World cocoa production is dominated by the emerging and frontier markets
The list of world’s top 10 cocoa producers is comprised of all emerging (EEM) (VWO) and frontier (FM) (FRN) market nations. Ivory Coast and Ghana top the list with about 1.5 million and 0.8 million tons of cocoa beans produced, annually. Together, they account for approximately 60% of the world’s cocoa production.
Ivory Coast and Ghana produce 60% of the world’s cocoa
In Ivory Coast, leader of the top cocoa producers in the world, the cash crop accounts for over 60% of its trade revenue. Chocolate manufacturers such as Nestle and Cadbury receive much of their cocoa from Ivory Coast.
Ghana is the second leading cocoa manufacturing country. Cocoa is critical to the country, accounting for 1/6th of the economy’s GDP. Next in line are Indonesia (EIDO), Nigeria (NGE), Cameroon, Brazil (EWZ), Ecuador, Mexico (EWW), Peru (EPU), and the Dominican Republic, all contributing an outsized share of world cocoa production.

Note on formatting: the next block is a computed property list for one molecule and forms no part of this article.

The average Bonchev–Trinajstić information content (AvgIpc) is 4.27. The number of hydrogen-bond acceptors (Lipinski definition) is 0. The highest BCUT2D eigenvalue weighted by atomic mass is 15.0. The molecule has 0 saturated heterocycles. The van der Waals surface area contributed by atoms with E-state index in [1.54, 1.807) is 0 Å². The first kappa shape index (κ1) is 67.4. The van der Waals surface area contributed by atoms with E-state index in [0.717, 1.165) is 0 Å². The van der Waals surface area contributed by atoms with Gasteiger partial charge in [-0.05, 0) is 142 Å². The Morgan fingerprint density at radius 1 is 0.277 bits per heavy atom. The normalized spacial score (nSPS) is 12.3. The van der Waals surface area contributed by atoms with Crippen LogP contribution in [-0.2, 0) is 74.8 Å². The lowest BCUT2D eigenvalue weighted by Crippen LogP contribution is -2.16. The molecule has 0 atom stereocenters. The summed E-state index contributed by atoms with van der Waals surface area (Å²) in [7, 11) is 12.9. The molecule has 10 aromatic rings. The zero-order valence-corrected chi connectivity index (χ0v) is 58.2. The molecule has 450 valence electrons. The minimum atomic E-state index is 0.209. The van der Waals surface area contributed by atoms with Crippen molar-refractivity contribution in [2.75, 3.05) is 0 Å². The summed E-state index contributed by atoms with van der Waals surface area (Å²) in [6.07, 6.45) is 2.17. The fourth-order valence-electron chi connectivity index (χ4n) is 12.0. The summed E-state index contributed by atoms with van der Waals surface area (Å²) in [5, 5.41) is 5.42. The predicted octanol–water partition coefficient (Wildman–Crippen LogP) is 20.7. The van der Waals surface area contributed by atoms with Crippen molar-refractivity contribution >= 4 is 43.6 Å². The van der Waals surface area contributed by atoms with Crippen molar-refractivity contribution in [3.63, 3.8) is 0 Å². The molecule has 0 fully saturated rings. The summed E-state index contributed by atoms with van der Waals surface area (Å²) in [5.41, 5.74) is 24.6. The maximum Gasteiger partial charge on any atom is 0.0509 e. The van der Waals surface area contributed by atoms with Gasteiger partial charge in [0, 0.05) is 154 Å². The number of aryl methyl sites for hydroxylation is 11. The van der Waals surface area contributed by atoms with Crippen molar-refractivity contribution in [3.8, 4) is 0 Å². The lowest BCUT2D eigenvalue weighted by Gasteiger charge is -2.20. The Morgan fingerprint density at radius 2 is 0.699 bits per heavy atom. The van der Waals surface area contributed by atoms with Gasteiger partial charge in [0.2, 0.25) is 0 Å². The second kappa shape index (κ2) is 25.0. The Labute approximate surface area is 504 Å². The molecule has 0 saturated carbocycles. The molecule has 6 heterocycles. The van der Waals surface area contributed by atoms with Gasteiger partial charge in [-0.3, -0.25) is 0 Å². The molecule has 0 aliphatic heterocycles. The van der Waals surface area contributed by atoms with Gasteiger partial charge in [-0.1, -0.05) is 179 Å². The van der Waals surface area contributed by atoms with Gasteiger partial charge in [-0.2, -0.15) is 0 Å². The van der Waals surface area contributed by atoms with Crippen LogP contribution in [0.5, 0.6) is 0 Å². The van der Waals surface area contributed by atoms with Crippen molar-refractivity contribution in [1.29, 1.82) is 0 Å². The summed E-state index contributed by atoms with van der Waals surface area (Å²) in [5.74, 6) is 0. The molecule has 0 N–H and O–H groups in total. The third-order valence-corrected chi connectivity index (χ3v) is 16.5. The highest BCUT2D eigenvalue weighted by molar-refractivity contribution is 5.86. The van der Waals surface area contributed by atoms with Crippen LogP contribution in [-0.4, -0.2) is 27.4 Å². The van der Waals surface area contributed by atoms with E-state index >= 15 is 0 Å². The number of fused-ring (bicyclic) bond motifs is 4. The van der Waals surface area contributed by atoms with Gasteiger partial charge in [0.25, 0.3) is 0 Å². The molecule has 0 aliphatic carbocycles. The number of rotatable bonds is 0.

Now, the price of cocoa has been sliding over the past year on account of a supply glut, leaving a bitter taste in these nations, which are exceptionally dependent on the soft commodity.
Cocoa farmers earn just 6.6% of the price of chocolate
Ivory Coast and Ghana currently have a combined GDP of $69.3 billion, according to World Bank data. Meanwhile, chocolate manufacturers such as Nestle have annual sales of about $90 billion. Farmers employed towards producing 60% of the world’s key chocolate ingredient end up earning about 6.6% of the final price of chocolate.
However, these two frontier markets are now looking to capture a larger share of the earning, and have more influence on world cocoa prices. In the next section, we will take a closer look at their strategies.